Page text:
NFL Branding: Ranking of the NFC Teams from Worst to Best
10/31/2018 by RushOrderTees.com
The NFL is all about competition–on the field and off. On the field, the teams fall into rankings themselves. But off the field, it is really up to each team’s fans to show support. Here’s our ranking of the NFC teams based on the success of each team’s franchise and the durability of their branding.
16. Washington Redskins
When every season involves as many conversations about the racial insensitivity of your name as the chances your team will make the playoffs, you’ve done a poor job of branding your franchise.
15. Los Angeles Rams
In the last twenty years the Rams have moved from LA to St. Louis and back to LA. With the exception of the “Greatest Show on Turf” years with Kurt Warner, Torry Holt, Isaac Bruce, Marshall Faulk, etc., the team has done very little to establish a nationally recognized brand.
14. Tampa Bay Buccaneers
The Buccaneers entered the NFL in the late 70s and were almost comically bad for the first twenty years of their existence. The team got more competitive when they hired head coach Tony Dungy in the mid-90s and traded their safety-cone orange uniforms for the red/pewter ones they wear today. Despite a few really good seasons in the 00s and one Super Bowl victory, the Bucs are arguably still Florida’s fifth most popular football team behind the Miami Dolphins and the three major colleges in the state.
13. Arizona Cardinals
The Cardinals play in the dessert and have a good run every few seasons, unfortunately the team has failed to capitalize on the popularity of players like Larry Fitzgerald and really establish themselves as a national brand outside of Arizona.
12. Minnesota Vikings
The Vikings play in the historic NFC North with storied franchises like the Packers, Bears, and Lions. Unfortunately, however, the team does not have the same national recognition as their division mates. Playing in the frozen north and not being an elite team for over a decade has hurt the Vikings’ brand, and to top it off, their purple and yellow jerseys are a hard sell to anyone but devoted fans. In the 70s, the Vikings were one of the best teams in the NFL and in the late-90s they reached elite status again, but the 21st century has not been kind to the former “Purple People Eaters.”
11. Atlanta Falcons
For the first few decades of their existence the Atlanta Falcons had a hard time establishing an identity in a region dominated by college football’s premier conference (The SEC). In the early 90s the team re-branded with black-on-black uniforms with red accents to become the NFC equivalent of the AFC’s outlaw Oakland Raiders. The new image and uniforms were immediately a hit with fans nationwide, but the “Bad Guy” posturing reached its’ apex in the mid 2000s, when coaches like Bobby Petrino and players like Michael Vick turned the tide of public opinion against the team. This decade, the team has done a great deal to clean up its’ “Dirty Bird” image, but it still has a long way to go.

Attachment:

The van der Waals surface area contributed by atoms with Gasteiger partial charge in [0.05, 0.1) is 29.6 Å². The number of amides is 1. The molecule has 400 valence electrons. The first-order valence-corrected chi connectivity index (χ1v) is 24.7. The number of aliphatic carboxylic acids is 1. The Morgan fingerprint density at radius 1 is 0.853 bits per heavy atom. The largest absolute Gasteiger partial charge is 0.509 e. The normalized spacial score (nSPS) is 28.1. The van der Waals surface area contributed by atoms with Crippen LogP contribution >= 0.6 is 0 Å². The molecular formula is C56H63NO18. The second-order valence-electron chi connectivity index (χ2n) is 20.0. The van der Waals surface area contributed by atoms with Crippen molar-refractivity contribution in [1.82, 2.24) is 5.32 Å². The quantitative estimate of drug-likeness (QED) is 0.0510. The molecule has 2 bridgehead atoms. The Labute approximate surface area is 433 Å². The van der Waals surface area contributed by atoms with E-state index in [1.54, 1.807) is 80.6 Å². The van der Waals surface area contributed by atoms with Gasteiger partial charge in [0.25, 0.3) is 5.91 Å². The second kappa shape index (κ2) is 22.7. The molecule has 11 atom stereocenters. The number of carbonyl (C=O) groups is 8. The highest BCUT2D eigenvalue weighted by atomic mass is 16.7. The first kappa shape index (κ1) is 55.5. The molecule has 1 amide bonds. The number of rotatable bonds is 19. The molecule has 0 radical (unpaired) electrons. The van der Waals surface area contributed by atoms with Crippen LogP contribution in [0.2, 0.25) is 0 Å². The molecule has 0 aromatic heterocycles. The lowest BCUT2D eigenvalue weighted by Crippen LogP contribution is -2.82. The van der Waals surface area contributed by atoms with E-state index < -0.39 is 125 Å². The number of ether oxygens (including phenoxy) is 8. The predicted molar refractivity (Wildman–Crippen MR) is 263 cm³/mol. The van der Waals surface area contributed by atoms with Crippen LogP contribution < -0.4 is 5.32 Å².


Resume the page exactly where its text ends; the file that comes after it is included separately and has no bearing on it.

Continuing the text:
10. Carolina Panthers
The Panthers have been in Charlotte since the mid-90s, and aside from making it to a Super Bowl in the early 00s have been a pretty nondescript franchise. That has changed drastically in the last few years with deep playoff runs and electrifying players like Cam Newton. Everything about the Panther’s brand (uniforms, attitude, style-of-play, etc.) has connected with residents of the “New South” that are eager to latch onto a team that proves that part of the country is not the sleepy, quaint, backwoods cliché often associated with the Carolinas. If the Panthers continue winning and connecting with fans at their current level, watch out for them to rank much higher on this list next year.
9. Chicago Bears
The Bears are an organization stuck in the past. Names like Ditka, McMahon, and Payton are still discussed, despite not playing in Chicago since Michael Jordan had hair and a gold chain. The team’s extremely basic uniforms reflect the basic, anti-flashy, and clearly mid-western vibe of the franchise. While this may be boring to many fans outside of Illinois, the team still has one of the most dedicated fan bases in the league, despite not being consistently successful since the “Super Bowl Shuffle.”
8. Detroit Lions